And below, talking with Baumbach in a video from the Criterion Collection home video release of Dressed to Kill, he similarly discusses the geography of the location and his visualization of one of his most famous scenes from the movie. “Then the chess game can begin,” he says, “But you’ve gotta know the board. You’ve gotta know what the pieces can do.”
This sort of planning doesn’t eliminate room for improvisation, though. In fact, it helps with it. Here’s what he says in an in a 2013 interview with IdeasTap about improvising once you’re on set:
You have to adjust your vision for the film according to what happens on the day. I focus really intently when I’m on set. I’m always looking for emotional shifts, for little interactions between the actors, for what’s happening to the weather or the light. If you have a plan to return to, it affords you the ability to freestyle a little bit.
Filmmaking is like catching lightening in a bottle; you have to be adept at looking at what’s going on at that moment, because if it’s on the film it will be there forever.
Appreciate the Film Critics Who Know How to Appreciate Films
Finally, I could obviously find something about De Palma’s reasons for using split screen or why he doesn’t recommend (at least for himself) bothering with the Hollywood studio system of today, but instead I’m going with something admittedly self-serving. And it’s actually a good place to end since we started with his appreciation for filmmakers of his generation and now a younger group. In spite of all the negative reviews he’s received over the years, De Palma recognizes good criticism where it exists and does seem to value it, even if he doesn’t necessarily let it affect or influence him.
Here’s another quote from the 2012 Indiewire interview regarding his latest dividing of critics with Passion:
I basically make the movies the way I see it, and I don’t really worry too much about what the reviews are. Movies like Scarface, Carrie, and Blow Out had some terrible reviews, and those, again, are movies that people are still talking about. So I can’t really take it too seriously. With the reviews, basically, you’re being judged against the fashion of the day, and, of course, the fashion of the day changes all the time. So what endures is what’s important, I guess, and I’m just very fortunate that I’ve made movies that seem to have endured.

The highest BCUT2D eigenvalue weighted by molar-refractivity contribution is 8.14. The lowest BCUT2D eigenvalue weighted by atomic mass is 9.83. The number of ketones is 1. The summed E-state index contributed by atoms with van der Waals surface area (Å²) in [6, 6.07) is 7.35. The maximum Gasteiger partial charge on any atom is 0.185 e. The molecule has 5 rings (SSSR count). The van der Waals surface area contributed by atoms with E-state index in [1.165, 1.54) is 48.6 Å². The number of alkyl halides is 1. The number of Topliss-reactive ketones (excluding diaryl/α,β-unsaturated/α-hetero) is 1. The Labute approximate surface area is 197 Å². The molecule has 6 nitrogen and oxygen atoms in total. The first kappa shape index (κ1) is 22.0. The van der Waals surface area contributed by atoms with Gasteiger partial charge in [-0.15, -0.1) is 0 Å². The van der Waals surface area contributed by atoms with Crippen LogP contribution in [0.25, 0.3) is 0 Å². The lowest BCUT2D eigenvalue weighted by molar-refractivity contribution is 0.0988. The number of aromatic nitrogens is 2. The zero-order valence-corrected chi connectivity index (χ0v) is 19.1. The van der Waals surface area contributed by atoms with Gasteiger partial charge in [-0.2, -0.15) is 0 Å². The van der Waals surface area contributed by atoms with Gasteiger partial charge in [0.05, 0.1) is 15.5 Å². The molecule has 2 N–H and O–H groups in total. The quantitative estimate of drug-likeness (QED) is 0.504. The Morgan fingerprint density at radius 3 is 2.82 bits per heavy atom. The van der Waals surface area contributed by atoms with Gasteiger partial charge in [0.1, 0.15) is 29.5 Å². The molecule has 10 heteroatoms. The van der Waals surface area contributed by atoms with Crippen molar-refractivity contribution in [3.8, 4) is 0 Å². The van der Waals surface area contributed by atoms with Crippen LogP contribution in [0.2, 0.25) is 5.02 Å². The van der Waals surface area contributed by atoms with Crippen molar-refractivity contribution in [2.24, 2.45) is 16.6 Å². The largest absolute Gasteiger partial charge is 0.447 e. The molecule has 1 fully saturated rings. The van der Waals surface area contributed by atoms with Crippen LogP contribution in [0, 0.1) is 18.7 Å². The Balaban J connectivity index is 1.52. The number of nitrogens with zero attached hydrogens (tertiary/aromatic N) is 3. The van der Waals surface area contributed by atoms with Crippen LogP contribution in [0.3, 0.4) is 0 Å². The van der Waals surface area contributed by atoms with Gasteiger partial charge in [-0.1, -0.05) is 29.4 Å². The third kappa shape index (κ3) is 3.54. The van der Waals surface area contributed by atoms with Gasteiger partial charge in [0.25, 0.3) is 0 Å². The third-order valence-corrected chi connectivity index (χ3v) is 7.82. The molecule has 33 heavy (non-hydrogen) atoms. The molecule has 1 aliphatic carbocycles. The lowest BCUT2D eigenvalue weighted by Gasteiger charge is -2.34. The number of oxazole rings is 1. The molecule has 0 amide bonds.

The below quote from nearly 40 years earlier from the Cinefantastique interview is even more interesting regarding his appreciation of proper film criticism, and although it’s about writers who are now the elder (out of date?) voices of the form it’s still relevant to both them and many of the better young critics of today
[Criticism] does affect the business. I find that critics of my generation, people who have been brought up on film as something very basic, who are knowledgable about the making of movies or may have gone to film school, usually review my films very well. But the older generation critics, in their 50s or late 40s, come from a whole other place, and you must suffer with their idiosyncratic, out-of-date ways of looking at movies. That’s always been a problem with Establishment critics: they seldom see the innovative films as they happen. It is only years later when a kind of revisionism occurs. Look how Lolita or 2001: A Space Odyssey were treated when they opened. It’s unbelievable.
What We Learned
Fuck the Establishment, basically. And the haters. Find friends you can count on for support, find influences that you can adapt and pay homage to with a unique approach and style, and appreciate those approaches and styles that contrast with your own. It’s important to have talent but also maybe more importantly to surround yourself with talent. Put thought and care into your work, with distinction, and you’ll see that people who think and care about that distinction understand and appreciate it. Appreciate them, too. Most importantly, good luck and learn to laugh at how ridiculous this business is.